Collins v. CitiMortgage, Inc.
ORDER granting 5 Motion to Dismiss. Signed by District Judge Julian Abele Cook. (KDoa)
UNITED STATES DISTRICT COURT
EASTERN DISTRICT OF MICHIGAN
Case No. 12-14394
Honorable Julian Abele Cook, Jr.
This civil action is based upon an accusation by the Plaintiff, Connett Collins, who contends
that the Defendant, CitiMortgage, Inc. (“CitiMortgage”), violated several state and federal laws
when it (1) issued an illegal mortgage loan to her in connection with a residential property in Flint,
Michigan, and (2) later foreclosed on the same property. Subsequent to the filing of a complaint by
Collins in the Genesee County Circuit Court of Michigan on September 5, 2012, CitiMortgage
caused the removal of the case to this Court pursuant to 28 U.S.C. §§ 1331, 1441(a). Currently
before the Court is CitiMortgage’s motion to dismiss pursuant to Fed. R. Civ. P. 12(b)(6).
On April 9, 1999, Collins obtained a mortgage loan from American Home Loans in order
to finance the purchase of the subject property in Flint, Michigan. Shortly thereafter, the mortgage
was initially processed by the Standard Federal Bank and, thereafter, to the CitiMortgage. The
assignment to Citimortgage was recorded with the Genesee County Register of Deeds on September
When she obtained the loan, Collins worked as a temporary employee of General Motors,
LLC. However, she later lost her job which, in turn, caused her to (1) become delinquent in making
the obligatory monthly mortgage payments, and (2) default in her contractual commitments on the
loan. After her default, CitiMortgage commenced foreclosure by advertisement proceedings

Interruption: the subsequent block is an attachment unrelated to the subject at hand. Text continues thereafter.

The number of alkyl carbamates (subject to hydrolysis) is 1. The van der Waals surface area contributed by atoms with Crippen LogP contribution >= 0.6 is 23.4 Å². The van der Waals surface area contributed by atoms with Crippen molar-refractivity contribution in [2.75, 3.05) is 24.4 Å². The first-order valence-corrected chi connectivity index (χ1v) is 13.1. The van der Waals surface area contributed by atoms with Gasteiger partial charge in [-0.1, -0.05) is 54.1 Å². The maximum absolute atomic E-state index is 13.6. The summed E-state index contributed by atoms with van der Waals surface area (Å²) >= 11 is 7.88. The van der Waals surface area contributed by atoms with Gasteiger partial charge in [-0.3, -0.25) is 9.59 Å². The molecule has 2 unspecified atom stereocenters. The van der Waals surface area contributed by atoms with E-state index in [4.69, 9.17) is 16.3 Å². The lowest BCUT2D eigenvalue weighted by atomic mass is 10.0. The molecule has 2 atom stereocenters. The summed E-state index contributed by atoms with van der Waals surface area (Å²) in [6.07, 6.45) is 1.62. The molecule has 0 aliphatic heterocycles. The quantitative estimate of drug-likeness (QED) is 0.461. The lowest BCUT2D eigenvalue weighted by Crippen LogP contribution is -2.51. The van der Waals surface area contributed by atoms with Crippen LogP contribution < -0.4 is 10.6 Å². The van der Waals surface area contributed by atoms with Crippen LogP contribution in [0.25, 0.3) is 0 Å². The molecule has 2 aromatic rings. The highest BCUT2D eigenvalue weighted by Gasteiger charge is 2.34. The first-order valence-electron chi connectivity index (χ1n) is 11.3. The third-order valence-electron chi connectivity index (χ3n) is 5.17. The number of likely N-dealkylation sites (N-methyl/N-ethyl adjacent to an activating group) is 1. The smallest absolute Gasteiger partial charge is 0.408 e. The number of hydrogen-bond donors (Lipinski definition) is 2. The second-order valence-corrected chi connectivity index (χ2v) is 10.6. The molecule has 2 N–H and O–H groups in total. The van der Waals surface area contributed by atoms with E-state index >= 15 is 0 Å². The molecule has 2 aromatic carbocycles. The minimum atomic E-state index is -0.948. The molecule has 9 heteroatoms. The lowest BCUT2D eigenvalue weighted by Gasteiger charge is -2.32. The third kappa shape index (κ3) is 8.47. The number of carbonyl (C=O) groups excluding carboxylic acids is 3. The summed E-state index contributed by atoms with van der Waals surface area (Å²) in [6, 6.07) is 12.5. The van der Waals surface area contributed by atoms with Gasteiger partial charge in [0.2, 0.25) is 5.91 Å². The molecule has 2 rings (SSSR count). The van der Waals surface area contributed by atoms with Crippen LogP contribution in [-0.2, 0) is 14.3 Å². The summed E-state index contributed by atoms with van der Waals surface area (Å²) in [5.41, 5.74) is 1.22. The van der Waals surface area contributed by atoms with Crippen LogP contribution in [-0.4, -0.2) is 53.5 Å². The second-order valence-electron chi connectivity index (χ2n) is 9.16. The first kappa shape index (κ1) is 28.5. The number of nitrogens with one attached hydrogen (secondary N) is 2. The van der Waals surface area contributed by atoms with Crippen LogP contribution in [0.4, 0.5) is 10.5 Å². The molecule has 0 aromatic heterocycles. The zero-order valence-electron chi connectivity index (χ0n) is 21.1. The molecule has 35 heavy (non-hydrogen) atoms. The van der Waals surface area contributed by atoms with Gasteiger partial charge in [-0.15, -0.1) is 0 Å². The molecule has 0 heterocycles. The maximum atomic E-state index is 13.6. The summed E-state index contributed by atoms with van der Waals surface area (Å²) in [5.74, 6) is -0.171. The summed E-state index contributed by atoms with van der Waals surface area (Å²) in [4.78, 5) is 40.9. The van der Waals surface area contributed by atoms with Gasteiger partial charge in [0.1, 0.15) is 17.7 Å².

pursuant to a provision within the mortgage which authorized the mortgagee to sell the property in
the event of a default. The property was sold at a sheriff’s sale on January 18, 2012 to CitiMortgage
for $72,497.93. Six months later, on July 18th, the statutory redemption period expired.
In her effort to challenge the legal efficacy of CitiMortage’s effort to acquire possession of
the Flint property, Collins commenced
this lawsuit on September 5, 2012. In response,
CitiMortgage (1) denied her substantive allegations of wrongdoing, and (2) filed a motion which,
if granted, would dismiss Collins’ lawsuit.
When considering a motion to dismiss under Rule 12(b)(6) of the Federal Rules of Civil
Procedure, the Court will (1) accept Collins’ well-pleaded allegations as being correct, and (2)
construe all of them in a light that is most favorable to her. Bennett v. MIS Corp., 607 F.3d 1076,
1091 (6th Cir. 2010). However, this assumption of truth does not extend to her legal conclusions
because “[t]hreadbare recitals of the elements of a cause of action, supported by mere conclusory
statements, do not suffice.” Ashcroft v. Iqbal, 556 U.S. 662, 678 (2009). The complaint “must
contain either direct or inferential allegations respecting all material elements to sustain a recovery
under some viable legal theory.” Bishop v. Lucent Techs., Inc., 520 F.3d 516, 519 (6th Cir. 2008)
(citation and internal quotation marks omitted).
In order to survive an application for dismissal, the complaint must allege “enough facts to
state a claim to relief that is plausible on its face.” Bell Atlantic Corp. v. Twombly, 550 U.S. 544, 570
(2007). To meet this standard, “[Collins must] plead[ ] factual content that allows the court to draw
the reasonable inference that [CitiMortgage] is liable for the misconduct alleged.” Iqbal, 556 U.S.